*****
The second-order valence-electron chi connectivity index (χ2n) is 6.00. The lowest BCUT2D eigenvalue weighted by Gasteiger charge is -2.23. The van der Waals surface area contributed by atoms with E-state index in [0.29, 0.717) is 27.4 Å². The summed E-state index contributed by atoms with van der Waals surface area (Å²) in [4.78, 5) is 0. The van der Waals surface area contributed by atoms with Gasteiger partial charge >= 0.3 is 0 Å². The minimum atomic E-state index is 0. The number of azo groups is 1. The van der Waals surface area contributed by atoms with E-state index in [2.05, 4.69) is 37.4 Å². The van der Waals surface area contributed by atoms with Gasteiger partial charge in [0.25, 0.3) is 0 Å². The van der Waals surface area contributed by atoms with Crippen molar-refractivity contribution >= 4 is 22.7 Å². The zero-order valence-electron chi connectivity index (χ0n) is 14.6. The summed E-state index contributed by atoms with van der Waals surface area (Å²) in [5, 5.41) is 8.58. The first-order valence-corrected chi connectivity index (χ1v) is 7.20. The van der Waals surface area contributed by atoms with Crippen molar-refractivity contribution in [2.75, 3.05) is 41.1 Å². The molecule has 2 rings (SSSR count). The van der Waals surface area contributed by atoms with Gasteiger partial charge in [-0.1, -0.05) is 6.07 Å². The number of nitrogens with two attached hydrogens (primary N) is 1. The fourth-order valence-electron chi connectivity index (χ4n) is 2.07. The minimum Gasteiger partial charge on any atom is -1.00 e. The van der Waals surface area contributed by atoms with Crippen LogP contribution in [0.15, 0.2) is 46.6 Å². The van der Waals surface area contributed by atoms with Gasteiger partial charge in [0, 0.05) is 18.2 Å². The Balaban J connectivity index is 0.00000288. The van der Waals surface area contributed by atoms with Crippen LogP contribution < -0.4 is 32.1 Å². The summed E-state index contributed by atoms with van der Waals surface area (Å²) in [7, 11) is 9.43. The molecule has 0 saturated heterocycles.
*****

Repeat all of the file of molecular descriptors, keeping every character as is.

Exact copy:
The second-order valence-electron chi connectivity index (χ2n) is 6.00. The lowest BCUT2D eigenvalue weighted by Gasteiger charge is -2.23. The van der Waals surface area contributed by atoms with E-state index in [0.29, 0.717) is 27.4 Å². The summed E-state index contributed by atoms with van der Waals surface area (Å²) in [4.78, 5) is 0. The van der Waals surface area contributed by atoms with Gasteiger partial charge >= 0.3 is 0 Å². The minimum atomic E-state index is 0. The number of azo groups is 1. The van der Waals surface area contributed by atoms with E-state index in [2.05, 4.69) is 37.4 Å². The van der Waals surface area contributed by atoms with Gasteiger partial charge in [0.25, 0.3) is 0 Å². The van der Waals surface area contributed by atoms with Crippen molar-refractivity contribution >= 4 is 22.7 Å². The zero-order valence-electron chi connectivity index (χ0n) is 14.6. The summed E-state index contributed by atoms with van der Waals surface area (Å²) in [5, 5.41) is 8.58. The first-order valence-corrected chi connectivity index (χ1v) is 7.20. The van der Waals surface area contributed by atoms with Crippen molar-refractivity contribution in [2.75, 3.05) is 41.1 Å². The molecule has 2 rings (SSSR count). The van der Waals surface area contributed by atoms with Gasteiger partial charge in [-0.1, -0.05) is 6.07 Å². The number of nitrogens with two attached hydrogens (primary N) is 1. The fourth-order valence-electron chi connectivity index (χ4n) is 2.07. The minimum Gasteiger partial charge on any atom is -1.00 e. The van der Waals surface area contributed by atoms with Crippen LogP contribution in [0.15, 0.2) is 46.6 Å². The van der Waals surface area contributed by atoms with Gasteiger partial charge in [0, 0.05) is 18.2 Å². The Balaban J connectivity index is 0.00000288. The van der Waals surface area contributed by atoms with Crippen LogP contribution < -0.4 is 32.1 Å². The summed E-state index contributed by atoms with van der Waals surface area (Å²) in [7, 11) is 9.43. The molecule has 0 saturated heterocycles.